Defense Secretary Says He Supports Reform To Military Justice System
AILSA CHANG, HOST:
Defense Secretary Lloyd Austin told lawmakers today that he supports a major change to the military justice system. For the first time, a defense secretary is supporting a plan to let independent military lawyers handle cases involving sexual assault and domestic violence.
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LLOYD AUSTIN: I fully support removing the prosecution of sexual assaults and related crimes from the military chain of command.
CHANG: Under the current system, military commanders get to make the decisions about whether to take those cases to trial. NPR Pentagon correspondent Tom Bowman is with us now.
TOM BOWMAN, BYLINE: Hey, Ailsa.
CHANG: So how significant would you say is this announcement from Secretary Austin?
BOWMAN: You know, I would say it's pretty significant. The Pentagon has long resisted such a move because they consider their chain of command pretty sacred as far as a commander being in charge of the troops, including disciplinary matters. But an independent commission just made the recommendation. Now, the incidence of sexual assault continue to rise, and prosecutions keep dropping. And Secretary Austin has said that ending sexual assault is a priority. Now, it's important to note, Ailsa, that the secretary only wants to let independent military lawyers handle sexual assault and domestic violence cases, not all felonies.
CHANG: Right. That is important to note, because there is legislation being proposed by Democratic Senator Kirsten Gillibrand of New York that would remove from the chain of command the prosecution of all felonies. Am I correct, all felonies?
BOWMAN: That's right. And she has growing bipartisan support. And there's now a companion bill in the House. So we'll see how Secretary Austin's more narrow view will play on Capitol Hill. Now, he's also sending his recommendation to President Biden. So does Biden side with Austin or Gillibrand? We'll just have to see what happens. And Ailsa, complicating matters further, the Joint Chiefs really aren't fully on board with Secretary Austin's position about removing sexual assault cases from the chain of command. Joint Chiefs Chairman General Mark Milley has said he is urging caution to any changes in command authority. But he says he's open-minded to all solutions as long as it's limited to sexual assault and related offenses.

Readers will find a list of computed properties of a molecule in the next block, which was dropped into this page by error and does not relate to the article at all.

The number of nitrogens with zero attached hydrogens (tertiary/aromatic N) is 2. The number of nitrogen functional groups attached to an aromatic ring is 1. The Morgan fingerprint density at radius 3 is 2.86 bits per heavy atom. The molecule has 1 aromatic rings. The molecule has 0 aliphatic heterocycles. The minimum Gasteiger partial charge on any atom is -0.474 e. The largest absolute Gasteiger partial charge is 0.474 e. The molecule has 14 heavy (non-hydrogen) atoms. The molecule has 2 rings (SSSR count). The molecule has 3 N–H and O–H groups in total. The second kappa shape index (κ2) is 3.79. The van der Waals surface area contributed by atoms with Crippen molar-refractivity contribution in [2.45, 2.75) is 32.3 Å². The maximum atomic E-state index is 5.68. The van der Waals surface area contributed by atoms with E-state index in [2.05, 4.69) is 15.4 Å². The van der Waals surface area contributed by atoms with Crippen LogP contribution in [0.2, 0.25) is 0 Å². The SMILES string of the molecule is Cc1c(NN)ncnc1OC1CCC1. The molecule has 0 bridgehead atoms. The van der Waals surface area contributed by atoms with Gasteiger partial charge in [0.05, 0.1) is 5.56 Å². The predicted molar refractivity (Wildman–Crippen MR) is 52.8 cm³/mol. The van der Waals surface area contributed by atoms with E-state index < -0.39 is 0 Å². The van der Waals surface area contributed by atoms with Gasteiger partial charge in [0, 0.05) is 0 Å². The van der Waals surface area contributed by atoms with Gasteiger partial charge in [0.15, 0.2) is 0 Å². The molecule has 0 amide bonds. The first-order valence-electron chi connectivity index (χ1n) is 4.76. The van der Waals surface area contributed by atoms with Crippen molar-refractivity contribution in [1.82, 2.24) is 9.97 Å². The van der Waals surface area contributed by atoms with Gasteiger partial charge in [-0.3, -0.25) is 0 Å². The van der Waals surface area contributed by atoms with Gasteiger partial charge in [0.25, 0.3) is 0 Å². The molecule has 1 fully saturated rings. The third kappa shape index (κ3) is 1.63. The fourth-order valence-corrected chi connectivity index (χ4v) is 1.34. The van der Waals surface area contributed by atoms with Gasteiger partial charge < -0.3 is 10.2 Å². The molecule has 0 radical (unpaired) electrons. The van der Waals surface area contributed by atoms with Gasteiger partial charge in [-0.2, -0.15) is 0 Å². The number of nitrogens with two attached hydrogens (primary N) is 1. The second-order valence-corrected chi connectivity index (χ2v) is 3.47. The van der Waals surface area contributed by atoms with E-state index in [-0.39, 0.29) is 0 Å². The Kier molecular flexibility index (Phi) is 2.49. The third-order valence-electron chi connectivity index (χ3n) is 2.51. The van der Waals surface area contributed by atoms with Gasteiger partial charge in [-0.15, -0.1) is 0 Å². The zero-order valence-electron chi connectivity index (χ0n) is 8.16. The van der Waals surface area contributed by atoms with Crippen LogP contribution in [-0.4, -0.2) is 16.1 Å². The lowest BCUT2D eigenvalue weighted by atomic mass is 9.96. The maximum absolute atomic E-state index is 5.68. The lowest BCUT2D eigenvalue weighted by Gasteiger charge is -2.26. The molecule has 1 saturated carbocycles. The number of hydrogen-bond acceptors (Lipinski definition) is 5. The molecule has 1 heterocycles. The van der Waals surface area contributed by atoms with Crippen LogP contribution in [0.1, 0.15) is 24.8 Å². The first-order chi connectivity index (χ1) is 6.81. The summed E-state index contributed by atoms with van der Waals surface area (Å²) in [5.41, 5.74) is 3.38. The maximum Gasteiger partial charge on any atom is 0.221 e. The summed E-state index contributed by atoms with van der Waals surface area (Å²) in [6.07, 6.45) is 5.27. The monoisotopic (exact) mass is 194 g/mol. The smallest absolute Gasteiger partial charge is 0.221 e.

CHANG: Let's talk about that, segregating sexual assault and domestic violence cases from other cases. What is the reasoning behind removing only those cases involving sexual assault from the chain of command?
BOWMAN: Well, again, the cases of sexual assault are increasing, and too few are being prosecuted. And the sense is that commanders might be reluctant to move forward, maybe because they know the alleged assailant and might give that person, let's say, a pass. If you have an independent investigator, you would, of course, avoid all that. Now, over the years, there have been story after story of women's complaints being brushed aside, not taken seriously by her command and women eventually just leaving the military as a result. I've been hearing those stories now, really, for many, many years.
CHANG: Yeah. Well, beyond this current news, I understand that we are still waiting on some other recommendations from this Pentagon commission. Is that correct?
BOWMAN: You know, that is correct. Secretary Austin said he's still reviewing the recommendations involving prevention of sexual assault, victim services, how to improve command climate - no details yet on what that will look like. And he said he'll need more personnel and money - he's telling Congress that - to put all this into effect. And in the end, he said, listen; all these changes require leadership, meaning commanders at all levels have to take the issue seriously. So look, again, for more victims advocates, for example, likely more training for service members. But clearly, Secretary Austin is taking this very, very seriously and is very, very focused on this.
CHANG: That is NPR's Tom Bowman.
Thank you, Tom.
BOWMAN: You're welcome, Ailsa. Transcript provided by NPR, Copyright NPR.